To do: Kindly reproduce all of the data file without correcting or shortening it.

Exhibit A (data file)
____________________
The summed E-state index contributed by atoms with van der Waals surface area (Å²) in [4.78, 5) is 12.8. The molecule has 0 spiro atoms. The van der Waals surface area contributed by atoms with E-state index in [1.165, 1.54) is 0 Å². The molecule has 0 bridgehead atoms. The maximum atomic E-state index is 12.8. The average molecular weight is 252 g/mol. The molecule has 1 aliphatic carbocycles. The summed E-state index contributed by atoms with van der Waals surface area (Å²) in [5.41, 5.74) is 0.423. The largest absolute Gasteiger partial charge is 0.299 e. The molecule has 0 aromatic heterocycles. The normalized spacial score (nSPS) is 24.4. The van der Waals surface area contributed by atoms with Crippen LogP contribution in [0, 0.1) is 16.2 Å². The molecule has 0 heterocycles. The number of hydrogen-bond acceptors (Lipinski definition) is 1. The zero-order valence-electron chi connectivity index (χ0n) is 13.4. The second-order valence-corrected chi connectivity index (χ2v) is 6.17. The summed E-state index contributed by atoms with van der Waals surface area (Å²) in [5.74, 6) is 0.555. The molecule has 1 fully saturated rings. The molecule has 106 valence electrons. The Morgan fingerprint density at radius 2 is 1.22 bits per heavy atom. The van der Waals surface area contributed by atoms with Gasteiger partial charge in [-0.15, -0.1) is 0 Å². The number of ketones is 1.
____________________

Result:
The summed E-state index contributed by atoms with van der Waals surface area (Å²) in [4.78, 5) is 12.8. The molecule has 0 spiro atoms. The van der Waals surface area contributed by atoms with E-state index in [1.165, 1.54) is 0 Å². The molecule has 0 bridgehead atoms. The maximum atomic E-state index is 12.8. The average molecular weight is 252 g/mol. The molecule has 1 aliphatic carbocycles. The summed E-state index contributed by atoms with van der Waals surface area (Å²) in [5.41, 5.74) is 0.423. The largest absolute Gasteiger partial charge is 0.299 e. The molecule has 0 aromatic heterocycles. The normalized spacial score (nSPS) is 24.4. The van der Waals surface area contributed by atoms with Crippen LogP contribution in [0, 0.1) is 16.2 Å². The molecule has 0 heterocycles. The number of hydrogen-bond acceptors (Lipinski definition) is 1. The zero-order valence-electron chi connectivity index (χ0n) is 13.4. The second-order valence-corrected chi connectivity index (χ2v) is 6.17. The summed E-state index contributed by atoms with van der Waals surface area (Å²) in [5.74, 6) is 0.555. The molecule has 1 fully saturated rings. The molecule has 106 valence electrons. The Morgan fingerprint density at radius 2 is 1.22 bits per heavy atom. The van der Waals surface area contributed by atoms with Gasteiger partial charge in [-0.15, -0.1) is 0 Å². The number of ketones is 1.